“I am currently finishing a cello with Jenny that was started by my father, myself, and Jenny,” says Paul. “It is unique to have all three of our hands involved. The three of us are also collaborating on two violas. Dad did most of the work of designing and making a viola that would produce a great sound. And so we also have these two instruments we all worked on, which fills me with pride, because they’re really quite perfect.”
Upon his passing, the family also inherited a collection of fractional-size instruments that had been completely redone by apprentices to provide the best quality sound for students. They inspired the emergence of a new branch of the family business.
“The family started the Becker Family Foundation in November 2018 to encourage students in their pursuit of a stringed-instrument education. This original collection was and is continuing to be used by small ensembles in the Southeast,” says Paul and Jennifer’s sister (and Carl F.’s daughter) Marilyn Becker, founding member and treasurer of the foundation. “Our purpose is to help remove those barriers preventing our young students’ earnest development. The foundation cannot do everything for the student, but we can help.”
Pine has seen the impact the foundation has made as well. “It’s very exciting that Paul and his siblings are now running their own Becker Family Foundation, which is making an important difference in the lives of many deserving young musicians,” she says.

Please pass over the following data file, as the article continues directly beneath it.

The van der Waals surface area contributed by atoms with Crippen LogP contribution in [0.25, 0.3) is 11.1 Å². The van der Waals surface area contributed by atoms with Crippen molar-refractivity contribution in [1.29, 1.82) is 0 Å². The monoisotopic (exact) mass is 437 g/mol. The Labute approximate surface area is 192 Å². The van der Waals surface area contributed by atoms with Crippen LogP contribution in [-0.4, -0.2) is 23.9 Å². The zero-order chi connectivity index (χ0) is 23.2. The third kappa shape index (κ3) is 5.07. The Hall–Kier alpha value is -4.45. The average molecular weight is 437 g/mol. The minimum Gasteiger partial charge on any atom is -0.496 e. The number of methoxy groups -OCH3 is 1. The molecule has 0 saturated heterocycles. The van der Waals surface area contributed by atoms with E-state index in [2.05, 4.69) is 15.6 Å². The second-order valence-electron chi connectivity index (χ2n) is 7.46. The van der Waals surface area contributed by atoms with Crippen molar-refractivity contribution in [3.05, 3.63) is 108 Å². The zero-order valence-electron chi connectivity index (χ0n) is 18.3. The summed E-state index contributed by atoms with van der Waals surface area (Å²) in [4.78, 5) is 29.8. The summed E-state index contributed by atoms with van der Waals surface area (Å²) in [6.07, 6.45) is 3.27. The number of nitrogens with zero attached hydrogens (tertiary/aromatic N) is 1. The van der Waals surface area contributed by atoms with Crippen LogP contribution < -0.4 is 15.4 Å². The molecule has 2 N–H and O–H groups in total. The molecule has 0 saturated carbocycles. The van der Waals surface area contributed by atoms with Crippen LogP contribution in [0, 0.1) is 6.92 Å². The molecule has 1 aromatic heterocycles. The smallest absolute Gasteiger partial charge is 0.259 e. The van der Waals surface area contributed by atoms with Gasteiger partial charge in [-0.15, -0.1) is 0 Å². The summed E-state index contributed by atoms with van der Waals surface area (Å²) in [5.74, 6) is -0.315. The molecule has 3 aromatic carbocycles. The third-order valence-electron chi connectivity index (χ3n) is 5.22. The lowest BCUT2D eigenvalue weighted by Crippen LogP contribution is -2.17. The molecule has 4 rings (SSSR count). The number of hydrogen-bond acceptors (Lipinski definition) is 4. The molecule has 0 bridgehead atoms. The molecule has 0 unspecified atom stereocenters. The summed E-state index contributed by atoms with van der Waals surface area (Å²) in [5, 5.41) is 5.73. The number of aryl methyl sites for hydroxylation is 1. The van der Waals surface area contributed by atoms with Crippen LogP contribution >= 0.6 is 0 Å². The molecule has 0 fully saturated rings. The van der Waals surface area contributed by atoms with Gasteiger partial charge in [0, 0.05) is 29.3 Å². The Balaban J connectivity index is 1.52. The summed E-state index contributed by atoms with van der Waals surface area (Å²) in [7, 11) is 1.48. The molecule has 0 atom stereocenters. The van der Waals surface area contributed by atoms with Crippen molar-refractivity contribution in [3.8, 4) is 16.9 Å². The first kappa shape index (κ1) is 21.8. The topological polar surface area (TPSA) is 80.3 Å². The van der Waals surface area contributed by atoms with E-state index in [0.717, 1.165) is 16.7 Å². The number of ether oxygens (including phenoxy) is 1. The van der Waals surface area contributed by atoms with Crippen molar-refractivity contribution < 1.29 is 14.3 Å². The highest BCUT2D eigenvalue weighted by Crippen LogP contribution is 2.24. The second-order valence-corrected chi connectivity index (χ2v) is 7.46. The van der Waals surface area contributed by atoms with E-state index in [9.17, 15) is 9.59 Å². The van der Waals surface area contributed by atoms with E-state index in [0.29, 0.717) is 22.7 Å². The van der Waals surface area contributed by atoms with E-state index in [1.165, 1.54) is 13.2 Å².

While so much has changed in the nearly 120 years that the Becker family has been making violins in the United States, one constant that has remained is Fiddle Sticks. Though the rural enclave is no longer a place for making instruments (as Paul is based in Chicago and Jennifer in Saint Paul), they continue to use it as a family retreat.
“My children and my grandchild still go up there to fish during the summer. I personally like to spend my time up at the cabin chopping wood and building fires,” says Jennifer. “Being in the forest, surrounded by wood in its rawest form, is an incredibly healing, peaceful, and inspiring experience for me.”